Part of summer and fall in Southern California means brush fires. Our landscape is dotted with crouching lions of golden hills and shady, cool canyons. Unfortunately, the coolness of the canyons can't keep the lions in check, and this time of year they begin to leap up into orange and black stains against the sky. On Tuesday afternoon, a brush fire broke out near where the 2 and the 134 intersect, and though this is a few miles from where I live, within an hour, I couldn't see the bluff on the other side of the Arroyo Seco, the canyon on which I live. Within another hour, the smoke had dissipated, but I could still taste it in the air.
I had a meeting at 7 that night; it didn't last long, and I returned home to fix myself a meal of satisfying leftovers. The house was my own, as ECG was on his way home from a conference in San Diego. It was quiet.
A fire engine roared up the street, interrupting the crickets and night birds, and stopped in front of my next door neighbor's house. The engine, growling, impatient, sat in front of their yard, and I stepped out front to see what was going on. Just as I did so, the engine roared, and reversed itself awkwardly to go around the corner. Nothing seemed to be happening next door, so I went back inside, only to see flames through my back windows.
Flames! Smoke! I ran outside again, this time in my back yard, and was struck my thick smoke and the fierce glow of my back neighbor's house on fire.
The first few minutes of realizing my neighbor's house was on fire, and a big fire, not just a spot fire, were messy and stumbly. I ran around turning water on. I grabbed a hose to try to douse the back end of the property, but in the dark, tripped over garden tools sloppy me had left out. I tangled and untangled myself in the wire edging of the veggie beds. Finally, I made it to the back of the property to spray everything down in the corner adjacent to the fire. Firemen on the other side of the wall apparently had the same plan, and I as I stood there spraying, a huge arc of water came over the wall, drenching me and that area of the property. So much for my little garden hose.
Once everything was wet, I went back inside to get my camera. This is what I saw.
Another neighbor, the one who had called 911, was out back too, and he told me that he had run over to the house when he had seen the fire to knock on the door and alert whomever was inside, but no one was there. No one was hurt in this fire, but the house—a home to a family with children—and most of its contents were destroyed.
ECG got home after the house had become smoky charcoal. We fell asleep that night to the smell of smoke and the sound of firemen's chainsaws cutting the embers apart.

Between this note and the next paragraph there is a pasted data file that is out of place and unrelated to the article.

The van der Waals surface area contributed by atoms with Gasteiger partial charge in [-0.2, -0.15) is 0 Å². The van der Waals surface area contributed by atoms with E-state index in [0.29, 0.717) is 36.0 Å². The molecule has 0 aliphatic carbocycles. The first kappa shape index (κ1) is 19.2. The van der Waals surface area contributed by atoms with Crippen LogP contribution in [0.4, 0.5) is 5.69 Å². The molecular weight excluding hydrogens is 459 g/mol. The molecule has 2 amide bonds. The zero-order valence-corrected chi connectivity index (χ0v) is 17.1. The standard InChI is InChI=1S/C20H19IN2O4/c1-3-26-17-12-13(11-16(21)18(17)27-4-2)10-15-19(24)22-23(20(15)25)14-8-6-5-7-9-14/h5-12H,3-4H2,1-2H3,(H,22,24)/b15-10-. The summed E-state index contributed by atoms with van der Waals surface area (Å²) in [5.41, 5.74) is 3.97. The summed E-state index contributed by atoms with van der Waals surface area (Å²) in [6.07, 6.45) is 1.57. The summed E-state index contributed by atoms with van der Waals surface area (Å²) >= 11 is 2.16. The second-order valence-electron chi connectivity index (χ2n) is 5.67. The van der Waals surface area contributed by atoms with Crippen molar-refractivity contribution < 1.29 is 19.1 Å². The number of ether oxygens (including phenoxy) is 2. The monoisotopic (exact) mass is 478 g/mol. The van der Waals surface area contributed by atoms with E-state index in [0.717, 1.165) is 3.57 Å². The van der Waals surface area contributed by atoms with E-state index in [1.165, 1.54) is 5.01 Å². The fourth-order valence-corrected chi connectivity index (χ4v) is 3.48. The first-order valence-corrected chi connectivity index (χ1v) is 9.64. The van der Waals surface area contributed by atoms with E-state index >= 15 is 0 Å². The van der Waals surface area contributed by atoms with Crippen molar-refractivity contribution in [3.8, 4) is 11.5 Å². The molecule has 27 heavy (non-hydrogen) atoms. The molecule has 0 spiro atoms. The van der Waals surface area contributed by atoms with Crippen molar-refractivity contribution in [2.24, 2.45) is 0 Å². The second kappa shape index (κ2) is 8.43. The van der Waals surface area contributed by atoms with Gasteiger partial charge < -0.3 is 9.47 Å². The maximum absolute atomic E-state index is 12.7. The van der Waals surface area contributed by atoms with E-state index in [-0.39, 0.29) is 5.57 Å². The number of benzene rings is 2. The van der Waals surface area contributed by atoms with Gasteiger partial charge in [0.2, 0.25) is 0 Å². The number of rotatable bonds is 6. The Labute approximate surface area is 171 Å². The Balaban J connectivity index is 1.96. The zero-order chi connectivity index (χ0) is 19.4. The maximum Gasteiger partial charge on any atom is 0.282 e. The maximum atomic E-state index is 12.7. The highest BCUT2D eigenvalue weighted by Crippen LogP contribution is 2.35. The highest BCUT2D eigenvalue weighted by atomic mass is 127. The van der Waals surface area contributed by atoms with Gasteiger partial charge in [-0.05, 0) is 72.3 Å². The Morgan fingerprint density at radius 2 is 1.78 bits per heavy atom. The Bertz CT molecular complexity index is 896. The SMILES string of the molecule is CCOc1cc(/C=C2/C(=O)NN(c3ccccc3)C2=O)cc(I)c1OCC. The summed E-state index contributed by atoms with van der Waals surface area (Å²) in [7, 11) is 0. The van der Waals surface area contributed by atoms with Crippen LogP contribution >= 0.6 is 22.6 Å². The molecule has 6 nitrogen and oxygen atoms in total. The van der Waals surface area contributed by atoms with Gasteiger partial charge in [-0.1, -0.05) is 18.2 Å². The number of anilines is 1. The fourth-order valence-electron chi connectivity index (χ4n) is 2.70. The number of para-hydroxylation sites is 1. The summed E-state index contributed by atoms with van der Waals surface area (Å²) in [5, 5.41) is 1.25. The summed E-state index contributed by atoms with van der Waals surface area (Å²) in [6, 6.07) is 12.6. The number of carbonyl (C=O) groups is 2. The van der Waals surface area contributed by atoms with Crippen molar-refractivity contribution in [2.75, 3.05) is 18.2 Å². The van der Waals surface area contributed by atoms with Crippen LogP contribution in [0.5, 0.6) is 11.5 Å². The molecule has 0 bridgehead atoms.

I don't know the neighbors that lived in that house, but I've heard them a lot. I've heard their music, their kid-birthday parties (complete with jumpers and lots of happy screaming), the low commands to an obedient dog, the sounds of tinkering on car engines. I've never seen their faces; the back fence has been effective. I don't know where they are now that their home is a wreck, and I don't know how to tell them that I'm so sorry about their home. Unlike the brush fires that happen this time of year that end up splattered all over the news, their catastrophe didn't hit Channel 4. There was no newscopter flat-flat-flatting above. Their huge headline was no one else's.
The next day was peaceful. Either we had become so accustomed to the smell of smoke that we could no longer smell it, or, it had flitted all away and into the atmosphere. Smalls laid her first egg.
The day after our neighbors lost their house, we celebrated Smalls' first egg with a special meal. Isn't life like this? So many big catastrophes followed by small victories. Thank God we're an optimistic species.
Summer Risotto with Garden Vegetables, Bacon, and Good Eggs
Inspired by, but greatly straying from, Jamie West's apple-wood-smoked bacon and farm-fresh egg risotto.
I liked using yellow tomatoes here because they hide in the rice so that no one is aware of eating tomatoes, but they add a surprising summer brightness to the dish. The zucchini becomes little nuggets of garlicky flavor, and it all comes together to be much greater than its humble ingredients.
You will need:
4 cups chicken broth, plus water, if necessary
2 large yellow tomatoes
1/2 medium onion, diced
2 cloves garlic, smashed and minced
1 zucchini, diced
5 strips of bacon, diced
2 cups arborio (or other risotto) rice
salt and pepper
1/4 cup grated Parmigiano
4 egg yolks
To make the risotto:
In a medium saucepan, heat the broth on low just so that it is warm when you need it.
Using a sharp knife, carefully peel the yellow tomatoes, then drop them in a food processor and puree them until smooth and liquidy.
Place the onion, garlic, zucchini, and bacon in a large, heavy pot, and cook over medium heat, stirring occasionally, until the bacon has begun to brown and the vegetables are becoming tender. Add the rice and stir the mixture together. Cook for a few minutes (2? 3?) until the all rice kernels are transparent around the edges and showing their "eyes."
Add half of the pureed tomatoes to the pot and stir until the tomato puree is absorbed by the rice. Add the other half and repeat the process. Do not add more liquids until the liquids you've already added are absorbed.
Once the tomato puree is absorbed, add the warm broth, 1/2 cup at a time, stirring regularly and making sure the stock is absorbed before adding the next 1/2 cup. If you run out of broth before completing the risotto, use room temperature water in its stead. Once the rice is creamy, no longer crunchy in the center of each kernel, but still holding its shape, remove the mixture from the heat. Taste and season with salt and pepper as necessary.
Plate the risotto, making a soft hill with a small indentation in the center. Gently place an egg yolk in the indentation and scatter Parmigiano over it all.
Serves 4 optimists.